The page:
One of the main motivations for using our SR compressive imaging (SRCI) system is simultaneously utilization of the advantages of SR system and that of CS systems. The CS part of the system allows image restoration from only small total number of samples. The super-resolution part of the system allows resolution improvement beyond that limited by detector size. Besides the CS and SR benefit of the method we may mention. Its implementation is relatively easy since complicated 2D scanning mechanism is avoided. In Sec. 5 we presented a detailed list of the advantages of this SRCI system.

The paper is organized as follows. In section 2, we give a brief background on CS and SR, and we provide a description of the optical RP acquisition system. In section 3, we describe the SRCI method. In section 4, we show results obtained with simulated and experimental imaging system. In section 5, we conclude and list the advantages of the technique.

## 2. Background

#### 2.1 Compressive sensing

Compressive sensing is relatively new sampling approach that allows reconstruction of signals from only a few measurements [1, 2]. Compressive sensing relies on the assumption that the acquired signal has some mathematical representation where it is sparse. In order to avoid the obvious loss of information the acquisition process must occur in the some encoded space. The CS process can be described by:

where $f\in {\Re}^{N}$ is the signal that we want to measure, $g\in {\Re}^{M}$ is the captured signal, $\Phi \in {\Re}^{M\times N}$ represents the sampling operator, $\alpha \in {\Re}^{N}$ is a sparse representation of the signal obtained by $\alpha ={\Psi}^{-1}f$, where $\Psi \in {\Re}^{N\times N}$ is an inverse of sparsifying transform operator, and $\epsilon \in {\Re}^{M}$ is an additive noise. In the CS framework, the number of samples $M$is smaller than $N$, therefore the system sampling matrix $\Phi $ is ill conditioned and therefore not invertible. Hence, in order to estimate the signal $f$ we must apply appropriate inverse problem techniques, which take in account the sensing model and the sparsity assumption.Compressive imaging (CI) is a natural application of CS in the field of optical imaging. CI has been applied to acquisition of 2D images, videos, holograms [7] and hyperspectral images [8]. Here we focus on CI of 2D images. In this case $f$ is an image of size $n\times n$, which, in order to comply with Eq. (1) is lexicographically reordered as a column vector of size $N\times 1$, where $N={n}^{2}$. Most natural images, have a sparse representation that may be achieved by some sparsifying transform ${\Psi}^{-1}$(such as discrete Fourier transform, discrete cosine Transform, Hadamard transform and discrete wavelet Transform).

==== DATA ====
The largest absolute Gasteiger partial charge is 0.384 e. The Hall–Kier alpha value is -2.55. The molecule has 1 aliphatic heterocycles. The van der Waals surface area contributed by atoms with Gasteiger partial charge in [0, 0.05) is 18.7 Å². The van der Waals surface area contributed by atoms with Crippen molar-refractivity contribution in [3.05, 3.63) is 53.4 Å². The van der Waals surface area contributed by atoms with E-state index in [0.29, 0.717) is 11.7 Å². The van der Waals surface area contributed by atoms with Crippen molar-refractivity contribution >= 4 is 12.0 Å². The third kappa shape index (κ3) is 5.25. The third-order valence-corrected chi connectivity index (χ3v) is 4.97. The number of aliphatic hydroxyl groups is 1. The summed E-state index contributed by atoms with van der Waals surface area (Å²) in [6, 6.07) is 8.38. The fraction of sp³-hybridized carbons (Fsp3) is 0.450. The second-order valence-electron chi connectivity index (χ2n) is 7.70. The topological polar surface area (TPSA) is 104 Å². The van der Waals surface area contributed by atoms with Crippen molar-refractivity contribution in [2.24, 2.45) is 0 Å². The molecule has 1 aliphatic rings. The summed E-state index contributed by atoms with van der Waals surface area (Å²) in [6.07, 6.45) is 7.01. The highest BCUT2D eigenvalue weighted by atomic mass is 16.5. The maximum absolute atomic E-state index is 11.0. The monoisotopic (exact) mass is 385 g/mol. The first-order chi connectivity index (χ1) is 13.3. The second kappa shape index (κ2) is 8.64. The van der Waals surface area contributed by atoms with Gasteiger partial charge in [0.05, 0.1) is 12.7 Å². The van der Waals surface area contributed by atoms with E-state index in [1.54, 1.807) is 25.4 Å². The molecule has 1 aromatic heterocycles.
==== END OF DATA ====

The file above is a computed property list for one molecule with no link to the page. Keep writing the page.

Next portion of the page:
The reconstruction step is based on search of the sparsiest coefficients vector $\alpha $. A common way achieved by solving the following minimization problem:

#### 2.2 Super-resolution

Super-resolution refers to a class of techniques that allow reconstruction of HR signal from a set of LR signals, typically representing different views of the same scene [9–13, 15–17]. The relation between the HR signal and LR signals can be described through the following multichannel model:

where $g\in {\Re}^{M}$ is the HR signal, ${T}_{j}\in {\Re}^{{S}_{j}\times M}$is a matrix that describes relation between the HR signal and ${j}^{th}$ LR signal, in general representing geometrical transformations (such as displacements, rotations, warping), downsampling and blurring. The vector ${z}_{j}\in {\Re}^{{S}_{j}}$ is the measured LR signal, $b$is the number of different LR signals. We shall denote by $S$ the total number of measurements, that is $S={\displaystyle {\sum}_{j=1}^{j=b}{S}_{j}}$, where ${S}_{j}$ is the number of measurements in the ${j}^{th}$ channel.In order to comply with the notation in Eq. (1), we rewrite Eq. (3) in a matrix-vector form:

Most common SR acquisition schemes are based on the subpixel translation, that is, the set of LR images${\left\{{z}_{j}\right\}}_{j=1}^{j=b}$ are captured by generating sub pixel shifts between the image captured by camera and the object. This involves inconvenient 2D mechanical scanning. In our work we achieve the same effect by using of rotation scanning. Our acquisition system is described in chapter 3.

#### 2.3 The anamorphic optical setup

Figure 2 details the optical setup shown in Fig. 1. A similar optical setup was used in [4,6,14]. The core of the system is a cylindrical lens, which, in conjunction with the spherical lens has power in the $y\text{'}$ direction. Here we added the sensor coordinate system $\left(x\text{'}\text{'},y\text{'}\text{'}\right)$, which unlike in [4, 6, 14] is rotated relatively to the cylindrical lens coordinates $\left(x\text{'},y\text{'}\right)$. In the Fig. 2 the measurement plane is placed on the imaging plane of the spherical lens, and the cylindrical lens can be placed on some other plane, such that to ensure homogeneity of the data in the spreading direction.

In order to collect sufficient data amount for imaging we need to acquire multiple RP. For this we must simultaneously rotate the sensors together with cylindrical lens in the same direction around the optical axis by some angle ${\theta}_{i}$ see Fig. 1. An alternative way to achieve multiple RP is done by rotating only the object. A third option is to place an image rotating component between the cylindrical lens and the object (see [6], for example). In our experiments (sec. 4) we used the third option.